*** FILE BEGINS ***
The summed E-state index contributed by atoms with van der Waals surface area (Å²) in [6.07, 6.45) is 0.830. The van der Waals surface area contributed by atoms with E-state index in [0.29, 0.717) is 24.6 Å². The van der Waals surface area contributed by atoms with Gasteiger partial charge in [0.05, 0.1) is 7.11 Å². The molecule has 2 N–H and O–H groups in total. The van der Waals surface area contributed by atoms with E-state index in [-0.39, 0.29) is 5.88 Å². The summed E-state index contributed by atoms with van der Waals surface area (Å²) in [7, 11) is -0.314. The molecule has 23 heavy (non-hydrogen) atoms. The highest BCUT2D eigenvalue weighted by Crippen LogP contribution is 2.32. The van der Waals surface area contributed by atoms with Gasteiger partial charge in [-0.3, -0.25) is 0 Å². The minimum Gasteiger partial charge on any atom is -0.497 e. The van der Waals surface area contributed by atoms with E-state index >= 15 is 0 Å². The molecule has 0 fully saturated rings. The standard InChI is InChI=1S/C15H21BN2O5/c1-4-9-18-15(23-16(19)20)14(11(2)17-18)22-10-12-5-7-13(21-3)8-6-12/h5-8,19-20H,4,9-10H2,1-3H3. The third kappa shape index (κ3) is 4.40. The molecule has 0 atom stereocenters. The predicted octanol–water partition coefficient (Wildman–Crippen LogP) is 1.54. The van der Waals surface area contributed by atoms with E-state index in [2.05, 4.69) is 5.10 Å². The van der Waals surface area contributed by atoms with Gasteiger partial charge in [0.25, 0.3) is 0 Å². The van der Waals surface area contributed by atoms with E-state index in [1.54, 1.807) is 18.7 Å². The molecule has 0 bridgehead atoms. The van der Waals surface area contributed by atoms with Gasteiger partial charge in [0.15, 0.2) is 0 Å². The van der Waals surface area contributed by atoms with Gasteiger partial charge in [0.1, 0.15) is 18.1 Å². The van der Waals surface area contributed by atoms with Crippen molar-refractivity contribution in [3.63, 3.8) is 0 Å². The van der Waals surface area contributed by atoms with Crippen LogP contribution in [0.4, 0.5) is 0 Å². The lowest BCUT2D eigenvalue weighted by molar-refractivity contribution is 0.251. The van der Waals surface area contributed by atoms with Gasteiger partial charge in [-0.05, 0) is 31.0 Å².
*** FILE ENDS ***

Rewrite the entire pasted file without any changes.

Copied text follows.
The summed E-state index contributed by atoms with van der Waals surface area (Å²) in [6.07, 6.45) is 0.830. The van der Waals surface area contributed by atoms with E-state index in [0.29, 0.717) is 24.6 Å². The van der Waals surface area contributed by atoms with Gasteiger partial charge in [0.05, 0.1) is 7.11 Å². The molecule has 2 N–H and O–H groups in total. The van der Waals surface area contributed by atoms with E-state index in [-0.39, 0.29) is 5.88 Å². The summed E-state index contributed by atoms with van der Waals surface area (Å²) in [7, 11) is -0.314. The molecule has 23 heavy (non-hydrogen) atoms. The highest BCUT2D eigenvalue weighted by Crippen LogP contribution is 2.32. The van der Waals surface area contributed by atoms with Gasteiger partial charge in [-0.3, -0.25) is 0 Å². The minimum Gasteiger partial charge on any atom is -0.497 e. The van der Waals surface area contributed by atoms with E-state index >= 15 is 0 Å². The molecule has 0 fully saturated rings. The standard InChI is InChI=1S/C15H21BN2O5/c1-4-9-18-15(23-16(19)20)14(11(2)17-18)22-10-12-5-7-13(21-3)8-6-12/h5-8,19-20H,4,9-10H2,1-3H3. The third kappa shape index (κ3) is 4.40. The molecule has 0 atom stereocenters. The predicted octanol–water partition coefficient (Wildman–Crippen LogP) is 1.54. The van der Waals surface area contributed by atoms with E-state index in [2.05, 4.69) is 5.10 Å². The van der Waals surface area contributed by atoms with Gasteiger partial charge in [0.25, 0.3) is 0 Å². The van der Waals surface area contributed by atoms with E-state index in [1.54, 1.807) is 18.7 Å². The molecule has 0 bridgehead atoms. The van der Waals surface area contributed by atoms with Gasteiger partial charge in [0.15, 0.2) is 0 Å². The van der Waals surface area contributed by atoms with Gasteiger partial charge in [0.1, 0.15) is 18.1 Å². The van der Waals surface area contributed by atoms with Crippen molar-refractivity contribution in [3.63, 3.8) is 0 Å². The van der Waals surface area contributed by atoms with Crippen LogP contribution in [0.4, 0.5) is 0 Å². The lowest BCUT2D eigenvalue weighted by molar-refractivity contribution is 0.251. The van der Waals surface area contributed by atoms with Gasteiger partial charge in [-0.05, 0) is 31.0 Å².